The flowers are an ingredient of 'QR' herbal compost activator. This is a dried and powdered mixture of several herbs that can be added to a compost heap in order to speed up bacterial activity and thus shorten the time needed to make the compost[K].
The whole plant was formerly used as a strewing herb[4, 168]. The whole plant is insect repellent both when growing and when dried[14, 20].
An essential oil from the whole plant is used as a flavouring and in perfumery.
Yellow to gold dyes are obtained from the flowers.
The plant makes a very good ground cover and can also be used as an edging plant. It does tend to become bare in patches.
Anthemis nobilis (Chamameleum nobile - English or Roman Chamomile) like all essential oils, is a complex mixture of hundreds of volatile organic compounds. Some are derived directly from the source plant material relatively unchanged, some, such as chamazulene, artefacts of the distillation process. That said, with careful distillation and crop handling, English Chamomile, which is a rather 'delicate' oil - prone to damage or degradation from improper handling - can have an aroma reassuringly similar to the scent of the growing plant. The principal constituents are Angelates and Tiglates with some Pinene. Each oil will vary but given below is a typical GC analysis :
other 29.9% (any single component less than 1%)
The essential oil of Roman chamomile consists chiefly of chamazulene, angelic acid, tiglic acid, and several sesquiterpene lactones (1.4-34, 14.1-10). Other constituents of Roman chamomile include anthemic acid, athesterol, anthemene, resin and tannin (14.1-35). The essential oil of German chamomile contains chamazulene, -bisabolol, -bisabololaxides A and B, spathulenol cis-En-yn-dicycloether and farnesene (1.7-121, 2.3-74). Other constituents of German chamomile include a volatile oil, anthemic acid, antheminidine, tannin, matricarin, and apigenin (11.1-136, 14.1-35).
The aroma of English Chamomile is complex and difficult to define in a few words.
Fresh, woody, sweet, floral, pinous, tea -like,soapy, peaches, prunes...have all been used at one time or another to describe the aroma and they are all true!
The Oil is a natural product, and will change with time and with the precise location and details of distillation and the cicumstances of testing. Oils produced in England whose relatively northerly location and maritime climate give a particularly long summer day length and variable climate are particlarly 'complex' and interesting.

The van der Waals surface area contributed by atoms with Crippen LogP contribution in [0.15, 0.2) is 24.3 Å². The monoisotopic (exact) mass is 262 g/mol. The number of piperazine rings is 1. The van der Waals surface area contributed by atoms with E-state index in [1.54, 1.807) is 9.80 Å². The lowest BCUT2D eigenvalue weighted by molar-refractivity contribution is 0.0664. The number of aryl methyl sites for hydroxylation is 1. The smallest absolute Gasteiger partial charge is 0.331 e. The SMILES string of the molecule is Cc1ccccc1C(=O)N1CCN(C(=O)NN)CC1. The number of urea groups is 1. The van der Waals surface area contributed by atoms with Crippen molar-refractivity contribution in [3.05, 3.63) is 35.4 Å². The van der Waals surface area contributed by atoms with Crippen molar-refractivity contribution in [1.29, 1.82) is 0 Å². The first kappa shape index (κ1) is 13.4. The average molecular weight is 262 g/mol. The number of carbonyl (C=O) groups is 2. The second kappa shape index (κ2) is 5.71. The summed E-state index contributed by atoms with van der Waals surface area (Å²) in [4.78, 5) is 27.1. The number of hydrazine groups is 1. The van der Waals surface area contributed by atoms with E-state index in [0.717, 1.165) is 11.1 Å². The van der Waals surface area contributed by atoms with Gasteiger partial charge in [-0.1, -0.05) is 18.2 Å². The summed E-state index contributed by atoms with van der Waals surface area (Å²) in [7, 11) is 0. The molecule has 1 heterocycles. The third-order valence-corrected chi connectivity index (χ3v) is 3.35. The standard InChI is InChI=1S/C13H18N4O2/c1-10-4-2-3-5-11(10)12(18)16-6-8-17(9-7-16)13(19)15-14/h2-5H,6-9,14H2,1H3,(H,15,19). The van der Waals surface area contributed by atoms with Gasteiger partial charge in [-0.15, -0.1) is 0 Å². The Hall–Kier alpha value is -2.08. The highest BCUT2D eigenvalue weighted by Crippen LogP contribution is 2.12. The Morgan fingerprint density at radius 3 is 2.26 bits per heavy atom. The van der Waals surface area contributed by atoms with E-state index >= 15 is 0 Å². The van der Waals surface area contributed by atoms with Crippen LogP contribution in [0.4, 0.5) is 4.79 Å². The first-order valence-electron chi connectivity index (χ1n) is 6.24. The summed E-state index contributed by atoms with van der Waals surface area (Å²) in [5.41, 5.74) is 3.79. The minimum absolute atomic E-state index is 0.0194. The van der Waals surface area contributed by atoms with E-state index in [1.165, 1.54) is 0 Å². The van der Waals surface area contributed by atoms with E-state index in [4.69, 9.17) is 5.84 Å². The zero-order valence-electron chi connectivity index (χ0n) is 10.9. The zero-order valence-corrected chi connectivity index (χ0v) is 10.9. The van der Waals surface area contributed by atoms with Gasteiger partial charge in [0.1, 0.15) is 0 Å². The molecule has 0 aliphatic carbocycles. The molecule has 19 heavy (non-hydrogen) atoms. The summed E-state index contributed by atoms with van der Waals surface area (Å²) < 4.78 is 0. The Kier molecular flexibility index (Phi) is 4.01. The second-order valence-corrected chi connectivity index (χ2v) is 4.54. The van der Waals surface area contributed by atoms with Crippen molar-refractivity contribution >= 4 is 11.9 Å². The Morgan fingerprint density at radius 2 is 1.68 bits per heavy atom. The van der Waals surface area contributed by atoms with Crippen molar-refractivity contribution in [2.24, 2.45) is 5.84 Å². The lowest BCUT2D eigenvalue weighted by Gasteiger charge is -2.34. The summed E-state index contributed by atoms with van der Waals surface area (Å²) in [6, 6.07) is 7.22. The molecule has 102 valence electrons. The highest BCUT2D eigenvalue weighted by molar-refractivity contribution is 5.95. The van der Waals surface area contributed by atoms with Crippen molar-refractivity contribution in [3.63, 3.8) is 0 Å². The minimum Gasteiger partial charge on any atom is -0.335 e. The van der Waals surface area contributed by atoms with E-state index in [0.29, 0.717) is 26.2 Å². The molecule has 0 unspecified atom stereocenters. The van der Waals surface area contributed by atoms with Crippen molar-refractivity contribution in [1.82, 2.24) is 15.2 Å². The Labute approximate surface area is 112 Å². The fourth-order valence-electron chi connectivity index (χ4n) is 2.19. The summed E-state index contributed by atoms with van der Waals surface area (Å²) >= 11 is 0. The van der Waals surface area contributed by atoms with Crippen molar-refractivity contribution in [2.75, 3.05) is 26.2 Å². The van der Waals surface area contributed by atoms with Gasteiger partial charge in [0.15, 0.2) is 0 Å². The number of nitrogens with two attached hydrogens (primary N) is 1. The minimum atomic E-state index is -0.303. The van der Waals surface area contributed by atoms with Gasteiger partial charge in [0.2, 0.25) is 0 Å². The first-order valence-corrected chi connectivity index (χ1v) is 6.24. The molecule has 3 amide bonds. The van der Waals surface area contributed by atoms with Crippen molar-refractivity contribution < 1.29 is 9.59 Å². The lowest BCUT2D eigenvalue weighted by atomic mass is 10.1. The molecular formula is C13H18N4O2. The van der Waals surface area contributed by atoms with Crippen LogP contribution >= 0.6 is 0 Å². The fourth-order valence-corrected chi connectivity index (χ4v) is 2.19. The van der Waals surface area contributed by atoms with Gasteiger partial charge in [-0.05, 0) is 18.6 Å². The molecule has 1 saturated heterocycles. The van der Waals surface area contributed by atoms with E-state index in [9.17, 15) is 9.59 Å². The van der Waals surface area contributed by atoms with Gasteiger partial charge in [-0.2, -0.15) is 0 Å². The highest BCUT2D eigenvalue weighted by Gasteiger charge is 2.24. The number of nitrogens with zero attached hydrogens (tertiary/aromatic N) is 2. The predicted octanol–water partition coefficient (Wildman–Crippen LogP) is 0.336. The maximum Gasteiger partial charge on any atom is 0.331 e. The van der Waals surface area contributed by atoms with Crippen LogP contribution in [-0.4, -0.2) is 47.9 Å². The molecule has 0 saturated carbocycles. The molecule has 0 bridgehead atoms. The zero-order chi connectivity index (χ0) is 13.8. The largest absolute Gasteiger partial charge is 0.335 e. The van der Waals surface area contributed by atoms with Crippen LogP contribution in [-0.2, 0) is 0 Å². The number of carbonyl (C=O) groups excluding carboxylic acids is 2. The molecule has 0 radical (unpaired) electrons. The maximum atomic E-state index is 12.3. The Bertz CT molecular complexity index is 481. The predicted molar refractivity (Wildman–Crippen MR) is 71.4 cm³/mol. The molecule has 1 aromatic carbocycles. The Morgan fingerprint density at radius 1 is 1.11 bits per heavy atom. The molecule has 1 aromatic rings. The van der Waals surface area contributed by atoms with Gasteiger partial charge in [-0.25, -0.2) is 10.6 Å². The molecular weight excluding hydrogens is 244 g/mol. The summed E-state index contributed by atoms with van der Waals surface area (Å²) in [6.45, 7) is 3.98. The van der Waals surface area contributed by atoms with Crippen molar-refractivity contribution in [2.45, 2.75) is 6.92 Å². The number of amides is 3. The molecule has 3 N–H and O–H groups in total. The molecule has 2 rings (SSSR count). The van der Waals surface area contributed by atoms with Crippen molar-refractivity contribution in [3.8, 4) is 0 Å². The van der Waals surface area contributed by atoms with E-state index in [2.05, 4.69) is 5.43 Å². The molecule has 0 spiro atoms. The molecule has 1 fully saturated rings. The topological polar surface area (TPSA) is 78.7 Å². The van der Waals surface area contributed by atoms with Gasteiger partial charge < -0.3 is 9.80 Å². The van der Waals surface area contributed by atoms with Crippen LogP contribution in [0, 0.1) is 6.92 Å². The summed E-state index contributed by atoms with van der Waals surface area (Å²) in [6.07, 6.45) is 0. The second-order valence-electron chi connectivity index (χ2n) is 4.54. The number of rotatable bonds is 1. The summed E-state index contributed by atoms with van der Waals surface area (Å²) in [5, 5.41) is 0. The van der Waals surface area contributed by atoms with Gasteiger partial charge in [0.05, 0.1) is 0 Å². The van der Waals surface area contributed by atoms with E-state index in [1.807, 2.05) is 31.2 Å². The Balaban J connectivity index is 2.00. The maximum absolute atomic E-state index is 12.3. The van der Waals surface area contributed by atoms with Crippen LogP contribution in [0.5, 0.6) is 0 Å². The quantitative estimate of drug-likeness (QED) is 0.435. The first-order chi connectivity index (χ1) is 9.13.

Freshly distilled, the oil can exhibit a slightly sharp overtone in the aroma as do many other essential oils. This is sometimes called the 'Still Odour'. As the oil is kept, the aroma mellows, and it is a matter of personal preference whether the fresher, sharper notes or more mature and rounded ones are the most pleasant or even 'characteristic'. In this respect English Chamomile is best understood as a natural product whose variety, subtle variation and changes over time and in different contexts need to be appreciated - rather like a fine wine.
It is worth noting that it is the presence of the iso-amyl esters of angelic and tiglic acids that make English Chamomile one of the few essential oils oils to exhibit a non -citrus fruity 'note' for use in perfumery.
Young, Andrew, 1885-1971.: In the Fallow Field [from Selected Poems (1998), Carcanet]
I went down on my hands and knees
Looking for trees,
Twin leaves that, sprung from seeds,
Were now too big
For stems much thinner than a twig.
These soon with chamomile and clover
And other fallow weeds
Would be turned over;
And I was thinking how
It was a pity someone should not know
That a great forest fell before the plough.
The White Blackbird (1935)
Young, Andrew, 1885-1971.: In the Fallow Field [from Selected Poems (1998), Carcanet